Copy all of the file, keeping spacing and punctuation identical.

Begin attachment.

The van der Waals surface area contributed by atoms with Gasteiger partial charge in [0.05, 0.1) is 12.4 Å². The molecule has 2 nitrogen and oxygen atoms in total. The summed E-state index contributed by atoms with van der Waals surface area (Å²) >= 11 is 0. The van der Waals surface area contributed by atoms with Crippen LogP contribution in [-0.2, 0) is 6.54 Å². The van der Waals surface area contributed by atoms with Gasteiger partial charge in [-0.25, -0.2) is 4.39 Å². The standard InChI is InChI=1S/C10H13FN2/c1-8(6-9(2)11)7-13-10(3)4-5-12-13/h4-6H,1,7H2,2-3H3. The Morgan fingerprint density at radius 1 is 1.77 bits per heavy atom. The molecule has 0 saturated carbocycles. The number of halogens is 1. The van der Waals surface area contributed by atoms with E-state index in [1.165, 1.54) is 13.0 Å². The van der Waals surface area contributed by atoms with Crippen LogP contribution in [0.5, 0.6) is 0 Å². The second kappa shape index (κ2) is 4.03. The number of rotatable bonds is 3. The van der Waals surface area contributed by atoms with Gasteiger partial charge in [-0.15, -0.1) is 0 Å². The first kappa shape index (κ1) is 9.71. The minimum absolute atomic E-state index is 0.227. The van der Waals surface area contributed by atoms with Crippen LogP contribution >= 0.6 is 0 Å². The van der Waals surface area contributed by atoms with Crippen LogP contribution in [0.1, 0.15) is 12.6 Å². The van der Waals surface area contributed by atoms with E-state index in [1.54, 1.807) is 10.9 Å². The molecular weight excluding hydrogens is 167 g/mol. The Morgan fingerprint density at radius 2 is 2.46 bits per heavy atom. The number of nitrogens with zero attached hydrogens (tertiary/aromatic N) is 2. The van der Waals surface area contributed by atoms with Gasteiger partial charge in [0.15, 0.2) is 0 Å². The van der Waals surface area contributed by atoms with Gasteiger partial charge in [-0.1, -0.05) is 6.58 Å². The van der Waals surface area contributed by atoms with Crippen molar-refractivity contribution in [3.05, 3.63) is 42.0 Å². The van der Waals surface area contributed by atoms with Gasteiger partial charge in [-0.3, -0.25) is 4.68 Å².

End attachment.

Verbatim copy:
The van der Waals surface area contributed by atoms with Gasteiger partial charge in [0.05, 0.1) is 12.4 Å². The molecule has 2 nitrogen and oxygen atoms in total. The summed E-state index contributed by atoms with van der Waals surface area (Å²) >= 11 is 0. The van der Waals surface area contributed by atoms with Crippen LogP contribution in [-0.2, 0) is 6.54 Å². The van der Waals surface area contributed by atoms with Gasteiger partial charge in [-0.25, -0.2) is 4.39 Å². The standard InChI is InChI=1S/C10H13FN2/c1-8(6-9(2)11)7-13-10(3)4-5-12-13/h4-6H,1,7H2,2-3H3. The Morgan fingerprint density at radius 1 is 1.77 bits per heavy atom. The molecule has 0 saturated carbocycles. The number of halogens is 1. The van der Waals surface area contributed by atoms with E-state index in [1.165, 1.54) is 13.0 Å². The van der Waals surface area contributed by atoms with Crippen LogP contribution in [0.5, 0.6) is 0 Å². The second kappa shape index (κ2) is 4.03. The number of rotatable bonds is 3. The van der Waals surface area contributed by atoms with Gasteiger partial charge in [-0.15, -0.1) is 0 Å². The first kappa shape index (κ1) is 9.71. The minimum absolute atomic E-state index is 0.227. The van der Waals surface area contributed by atoms with Crippen LogP contribution >= 0.6 is 0 Å². The van der Waals surface area contributed by atoms with Crippen LogP contribution in [0.1, 0.15) is 12.6 Å². The van der Waals surface area contributed by atoms with E-state index in [1.54, 1.807) is 10.9 Å². The molecular weight excluding hydrogens is 167 g/mol. The Morgan fingerprint density at radius 2 is 2.46 bits per heavy atom. The number of nitrogens with zero attached hydrogens (tertiary/aromatic N) is 2. The van der Waals surface area contributed by atoms with Gasteiger partial charge in [0.15, 0.2) is 0 Å². The van der Waals surface area contributed by atoms with Gasteiger partial charge in [-0.1, -0.05) is 6.58 Å². The van der Waals surface area contributed by atoms with Crippen molar-refractivity contribution in [3.05, 3.63) is 42.0 Å². The van der Waals surface area contributed by atoms with Gasteiger partial charge in [-0.3, -0.25) is 4.68 Å².